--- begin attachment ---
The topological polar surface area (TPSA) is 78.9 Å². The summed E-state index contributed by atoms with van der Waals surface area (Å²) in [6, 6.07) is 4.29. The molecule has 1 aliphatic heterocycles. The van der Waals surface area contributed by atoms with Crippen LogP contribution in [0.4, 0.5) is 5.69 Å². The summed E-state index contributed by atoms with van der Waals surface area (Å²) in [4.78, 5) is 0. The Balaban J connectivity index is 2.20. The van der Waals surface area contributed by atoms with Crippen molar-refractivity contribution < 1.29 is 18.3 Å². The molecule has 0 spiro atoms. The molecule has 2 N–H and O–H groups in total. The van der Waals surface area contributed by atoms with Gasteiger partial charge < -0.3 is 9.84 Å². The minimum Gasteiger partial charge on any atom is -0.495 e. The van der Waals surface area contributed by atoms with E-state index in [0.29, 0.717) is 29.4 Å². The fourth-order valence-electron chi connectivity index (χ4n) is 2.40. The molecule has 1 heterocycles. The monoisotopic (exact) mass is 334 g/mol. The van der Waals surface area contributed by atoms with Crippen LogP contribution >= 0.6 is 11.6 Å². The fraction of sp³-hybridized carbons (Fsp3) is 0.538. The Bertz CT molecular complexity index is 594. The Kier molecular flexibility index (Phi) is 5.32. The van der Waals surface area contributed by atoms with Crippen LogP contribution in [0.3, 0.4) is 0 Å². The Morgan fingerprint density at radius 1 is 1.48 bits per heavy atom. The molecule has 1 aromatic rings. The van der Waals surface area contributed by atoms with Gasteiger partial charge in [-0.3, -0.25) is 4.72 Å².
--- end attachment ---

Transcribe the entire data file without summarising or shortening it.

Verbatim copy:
The topological polar surface area (TPSA) is 78.9 Å². The summed E-state index contributed by atoms with van der Waals surface area (Å²) in [6, 6.07) is 4.29. The molecule has 1 aliphatic heterocycles. The van der Waals surface area contributed by atoms with Crippen LogP contribution in [0.4, 0.5) is 5.69 Å². The summed E-state index contributed by atoms with van der Waals surface area (Å²) in [4.78, 5) is 0. The Balaban J connectivity index is 2.20. The van der Waals surface area contributed by atoms with Crippen molar-refractivity contribution < 1.29 is 18.3 Å². The molecule has 0 spiro atoms. The molecule has 2 N–H and O–H groups in total. The van der Waals surface area contributed by atoms with Gasteiger partial charge < -0.3 is 9.84 Å². The minimum Gasteiger partial charge on any atom is -0.495 e. The van der Waals surface area contributed by atoms with E-state index in [0.29, 0.717) is 29.4 Å². The fourth-order valence-electron chi connectivity index (χ4n) is 2.40. The molecule has 1 heterocycles. The monoisotopic (exact) mass is 334 g/mol. The van der Waals surface area contributed by atoms with Crippen LogP contribution >= 0.6 is 11.6 Å². The fraction of sp³-hybridized carbons (Fsp3) is 0.538. The Bertz CT molecular complexity index is 594. The Kier molecular flexibility index (Phi) is 5.32. The van der Waals surface area contributed by atoms with Crippen LogP contribution in [0.3, 0.4) is 0 Å². The Morgan fingerprint density at radius 1 is 1.48 bits per heavy atom. The molecule has 1 aromatic rings. The van der Waals surface area contributed by atoms with Gasteiger partial charge in [-0.3, -0.25) is 4.72 Å².